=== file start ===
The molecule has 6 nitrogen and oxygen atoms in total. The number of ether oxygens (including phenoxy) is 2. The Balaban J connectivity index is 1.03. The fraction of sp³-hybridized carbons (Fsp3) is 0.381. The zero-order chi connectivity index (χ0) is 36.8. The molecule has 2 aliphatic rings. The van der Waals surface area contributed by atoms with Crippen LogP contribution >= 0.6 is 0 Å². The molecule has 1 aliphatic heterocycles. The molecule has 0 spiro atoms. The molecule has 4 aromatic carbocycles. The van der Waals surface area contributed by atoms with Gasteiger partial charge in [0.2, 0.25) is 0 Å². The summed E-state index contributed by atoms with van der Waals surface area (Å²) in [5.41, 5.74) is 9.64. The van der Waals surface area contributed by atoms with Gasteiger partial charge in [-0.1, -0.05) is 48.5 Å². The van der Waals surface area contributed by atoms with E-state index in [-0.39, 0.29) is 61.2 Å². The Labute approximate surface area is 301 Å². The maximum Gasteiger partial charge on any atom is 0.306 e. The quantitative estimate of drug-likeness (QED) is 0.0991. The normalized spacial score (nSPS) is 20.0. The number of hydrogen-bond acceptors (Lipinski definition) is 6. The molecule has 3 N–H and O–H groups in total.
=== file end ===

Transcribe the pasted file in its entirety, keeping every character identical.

The molecule has 6 nitrogen and oxygen atoms in total. The number of ether oxygens (including phenoxy) is 2. The Balaban J connectivity index is 1.03. The fraction of sp³-hybridized carbons (Fsp3) is 0.381. The zero-order chi connectivity index (χ0) is 36.8. The molecule has 2 aliphatic rings. The van der Waals surface area contributed by atoms with Crippen LogP contribution >= 0.6 is 0 Å². The molecule has 1 aliphatic heterocycles. The molecule has 0 spiro atoms. The molecule has 4 aromatic carbocycles. The van der Waals surface area contributed by atoms with Gasteiger partial charge in [0.2, 0.25) is 0 Å². The summed E-state index contributed by atoms with van der Waals surface area (Å²) in [5.41, 5.74) is 9.64. The van der Waals surface area contributed by atoms with Gasteiger partial charge in [-0.1, -0.05) is 48.5 Å². The van der Waals surface area contributed by atoms with E-state index in [-0.39, 0.29) is 61.2 Å². The Labute approximate surface area is 301 Å². The maximum Gasteiger partial charge on any atom is 0.306 e. The quantitative estimate of drug-likeness (QED) is 0.0991. The normalized spacial score (nSPS) is 20.0. The number of hydrogen-bond acceptors (Lipinski definition) is 6. The molecule has 3 N–H and O–H groups in total.